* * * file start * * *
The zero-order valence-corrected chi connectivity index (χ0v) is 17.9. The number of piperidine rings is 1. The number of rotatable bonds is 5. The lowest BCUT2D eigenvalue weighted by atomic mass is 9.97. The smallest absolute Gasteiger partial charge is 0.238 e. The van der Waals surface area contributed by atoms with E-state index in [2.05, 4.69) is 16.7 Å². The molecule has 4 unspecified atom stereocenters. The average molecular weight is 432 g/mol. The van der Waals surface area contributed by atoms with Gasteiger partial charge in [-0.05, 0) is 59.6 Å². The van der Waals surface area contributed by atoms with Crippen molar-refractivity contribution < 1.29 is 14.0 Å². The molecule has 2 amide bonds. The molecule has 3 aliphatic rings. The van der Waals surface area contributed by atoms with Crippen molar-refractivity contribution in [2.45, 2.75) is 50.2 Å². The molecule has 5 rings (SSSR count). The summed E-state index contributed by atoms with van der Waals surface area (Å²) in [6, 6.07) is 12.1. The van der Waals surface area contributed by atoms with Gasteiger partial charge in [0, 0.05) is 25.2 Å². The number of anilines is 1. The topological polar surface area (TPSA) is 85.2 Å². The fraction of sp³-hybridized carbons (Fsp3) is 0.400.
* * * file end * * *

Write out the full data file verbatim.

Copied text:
The zero-order valence-corrected chi connectivity index (χ0v) is 17.9. The number of piperidine rings is 1. The number of rotatable bonds is 5. The lowest BCUT2D eigenvalue weighted by atomic mass is 9.97. The smallest absolute Gasteiger partial charge is 0.238 e. The van der Waals surface area contributed by atoms with E-state index in [2.05, 4.69) is 16.7 Å². The molecule has 4 unspecified atom stereocenters. The average molecular weight is 432 g/mol. The van der Waals surface area contributed by atoms with Gasteiger partial charge in [-0.05, 0) is 59.6 Å². The van der Waals surface area contributed by atoms with Crippen molar-refractivity contribution < 1.29 is 14.0 Å². The molecule has 2 amide bonds. The molecule has 3 aliphatic rings. The van der Waals surface area contributed by atoms with Crippen molar-refractivity contribution in [2.45, 2.75) is 50.2 Å². The molecule has 5 rings (SSSR count). The summed E-state index contributed by atoms with van der Waals surface area (Å²) in [6, 6.07) is 12.1. The van der Waals surface area contributed by atoms with Gasteiger partial charge in [0, 0.05) is 25.2 Å². The number of anilines is 1. The topological polar surface area (TPSA) is 85.2 Å². The fraction of sp³-hybridized carbons (Fsp3) is 0.400.